December 15, 2004

The Arabic Language – Making Things Difficult

The Arabic language is difficult – ask anyone who has tried to learn it. The United States government categorizes languages on the degree of difficulty for a native speaker of English to gain practical fluency. Category four is the most difficult; there are four of them. They are Arabic, Chinese, Korean and Japanese.

Al-lawghat al-‘arabiyah

Arabic is a Semitic language, as is Hebrew and Maltese. These languages are derived from the Aramaic language, believed to be the language spoken by Jesus Christ. Arabic is spoken by almost 250 million people and is the (or one) official language of Algeria, Bahrain, Egypt, Iraq, Israel, Jordan, Kuwait, Lebanon, Libya, Mauritania, Morocco, Oman, Qatar, Saudi Arabia, Syria, Sudan, Tunisia, United Arab Emirates, and Yemen.

That said, the local dialects of Arabic can be quite different from place to place, country to country. The Arabic spoken in Morocco, Algeria, and Tunisia – the Maghrebi dialect – is heavily influenced by French and Berber. Egyptian dialect is quite distinct, but is widely understood since Cairo is home to the major Arabic film and television studios. Syrians, Palestinians and Lebanese speak the Levantine dialect, which is markedly softer than the guttural sounds of the Gulf Arabic. Unless people from one end of the Arab speaking world converse in Modern Standard Arabic (the written language), they run the risk of being either misunderstood or not understood at all.

Arabic is also the language of Islam. The Islamic holy book, the Quran, is written in Arabic and is believed to be only fully understood in that language. As such, the Quran is usually not translated into other languages – explanations in other languages are common, but the text is always rendered in Arabic. For that reason, classical Arabic is widely understood by many of the world’s almost one billion Muslims.

The Arabic alphabet – another problem

In addition to being a difficult language, the Arabic alphabet creates its own set of problems. The writing system consists of 28 consonants; the three vowels are not normally written. As with Hebrew and the other languages that use the basic Arabic alphabet (Persian, Urdu, Malay, etc.), the script is written from right to left.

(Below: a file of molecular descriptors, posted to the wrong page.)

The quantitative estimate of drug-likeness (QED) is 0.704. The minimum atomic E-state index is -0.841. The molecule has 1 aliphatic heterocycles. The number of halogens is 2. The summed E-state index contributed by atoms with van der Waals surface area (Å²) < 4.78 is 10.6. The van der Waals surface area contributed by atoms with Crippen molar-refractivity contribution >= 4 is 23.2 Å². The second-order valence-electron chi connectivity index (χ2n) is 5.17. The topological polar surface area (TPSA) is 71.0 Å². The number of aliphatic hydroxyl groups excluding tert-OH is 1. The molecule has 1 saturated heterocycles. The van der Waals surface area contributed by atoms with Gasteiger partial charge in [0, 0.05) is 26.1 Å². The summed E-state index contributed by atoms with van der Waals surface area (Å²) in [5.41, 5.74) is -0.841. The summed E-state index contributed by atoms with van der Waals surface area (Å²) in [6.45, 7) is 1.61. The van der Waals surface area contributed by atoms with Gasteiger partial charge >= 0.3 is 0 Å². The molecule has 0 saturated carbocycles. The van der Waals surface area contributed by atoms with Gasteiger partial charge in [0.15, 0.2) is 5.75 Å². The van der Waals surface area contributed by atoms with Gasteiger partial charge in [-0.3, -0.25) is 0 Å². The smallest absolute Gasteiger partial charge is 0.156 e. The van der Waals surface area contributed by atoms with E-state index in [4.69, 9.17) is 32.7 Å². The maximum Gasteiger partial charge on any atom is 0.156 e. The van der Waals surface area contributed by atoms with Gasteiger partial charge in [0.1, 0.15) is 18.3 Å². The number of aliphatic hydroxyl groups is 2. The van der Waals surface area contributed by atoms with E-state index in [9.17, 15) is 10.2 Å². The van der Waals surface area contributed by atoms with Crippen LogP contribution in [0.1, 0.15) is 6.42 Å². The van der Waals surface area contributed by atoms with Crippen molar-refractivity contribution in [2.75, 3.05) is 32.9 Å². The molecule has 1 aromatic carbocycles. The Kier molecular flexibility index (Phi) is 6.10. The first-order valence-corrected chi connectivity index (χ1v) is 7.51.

The problem is how to properly transliterate the Arabic script. Although there is only one correct spelling in Arabic, converting it to something readable in Latin letters can be confusing. For example, is it Saddam Hussein or Saddam Husayn? Technically, neither can be incorrect since the actual spelling is the Arabic letters Hah Sin Yah Nun. Most media are using the transliteration Hussein, although Husayn is closer to the Arabic script.

The United States intelligence community is required to use a standardized system, especially in the era of computerized databases that require specific letters. That system is the Board on Geographic Names (BGN) transliteration system developed jointly with the government of the United Kingdom.

An example of the consequences of not adhering to the system is the U.S. Army destruction of an Iraq munitions storage depot in the days immediately following the end of the Gulf War in 1991. Operating under orders to destroy all Iraqi military facilities in the area under coalition control, Army officers checked the databases to determine if the Al-Khamisiyah depot was used to store chemical weapons. Unfortunately, the records indicating that artillery shells filled with the nerve agent Sarin were stored at Al-Khamisiyah were filed under a different – and non-BGN – transliteration. When the facility was blown up, American forces were exposed to low levels of the nerve agent.

Arabic language expertise will continue to be a problem. It is not widely taught in the United States, but there is an increasing need. Immediately following the September 11 terrorist attacks on New York and the Pentagon, the Federal Bureau of Investigation issued an urgent appeal for American citizens with Arabic language ability.

It will continue to be a major problem in the war on terrorism since the majority of the terrorists speak Arabic.